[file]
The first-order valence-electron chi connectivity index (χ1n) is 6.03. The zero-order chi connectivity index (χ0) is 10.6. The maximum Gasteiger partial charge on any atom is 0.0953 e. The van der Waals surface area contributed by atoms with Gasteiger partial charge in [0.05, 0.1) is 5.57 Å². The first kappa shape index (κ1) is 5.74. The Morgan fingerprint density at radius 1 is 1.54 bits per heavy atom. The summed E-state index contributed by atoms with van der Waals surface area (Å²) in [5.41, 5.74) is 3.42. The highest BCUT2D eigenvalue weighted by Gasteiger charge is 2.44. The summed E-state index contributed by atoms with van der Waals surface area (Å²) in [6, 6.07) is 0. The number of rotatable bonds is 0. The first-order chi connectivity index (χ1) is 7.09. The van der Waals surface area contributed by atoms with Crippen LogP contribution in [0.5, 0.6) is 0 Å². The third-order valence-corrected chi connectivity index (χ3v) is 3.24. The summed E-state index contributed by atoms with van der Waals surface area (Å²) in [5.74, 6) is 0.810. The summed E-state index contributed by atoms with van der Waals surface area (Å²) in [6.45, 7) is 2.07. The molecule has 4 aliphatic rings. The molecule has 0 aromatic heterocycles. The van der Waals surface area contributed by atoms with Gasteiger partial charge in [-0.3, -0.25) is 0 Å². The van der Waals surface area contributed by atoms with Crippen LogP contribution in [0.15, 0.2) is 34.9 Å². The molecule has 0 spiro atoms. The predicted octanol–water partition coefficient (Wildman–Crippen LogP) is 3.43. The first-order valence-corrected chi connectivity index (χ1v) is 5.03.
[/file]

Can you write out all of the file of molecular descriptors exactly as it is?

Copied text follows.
The first-order valence-electron chi connectivity index (χ1n) is 6.03. The zero-order chi connectivity index (χ0) is 10.6. The maximum Gasteiger partial charge on any atom is 0.0953 e. The van der Waals surface area contributed by atoms with Gasteiger partial charge in [0.05, 0.1) is 5.57 Å². The first kappa shape index (κ1) is 5.74. The Morgan fingerprint density at radius 1 is 1.54 bits per heavy atom. The summed E-state index contributed by atoms with van der Waals surface area (Å²) in [5.41, 5.74) is 3.42. The highest BCUT2D eigenvalue weighted by Gasteiger charge is 2.44. The summed E-state index contributed by atoms with van der Waals surface area (Å²) in [6, 6.07) is 0. The number of rotatable bonds is 0. The first-order chi connectivity index (χ1) is 7.09. The van der Waals surface area contributed by atoms with Crippen LogP contribution in [0.5, 0.6) is 0 Å². The third-order valence-corrected chi connectivity index (χ3v) is 3.24. The summed E-state index contributed by atoms with van der Waals surface area (Å²) in [5.74, 6) is 0.810. The summed E-state index contributed by atoms with van der Waals surface area (Å²) in [6.45, 7) is 2.07. The molecule has 4 aliphatic rings. The molecule has 0 aromatic heterocycles. The van der Waals surface area contributed by atoms with Gasteiger partial charge in [-0.3, -0.25) is 0 Å². The van der Waals surface area contributed by atoms with Crippen LogP contribution in [0.15, 0.2) is 34.9 Å². The molecule has 0 spiro atoms. The predicted octanol–water partition coefficient (Wildman–Crippen LogP) is 3.43. The first-order valence-corrected chi connectivity index (χ1v) is 5.03.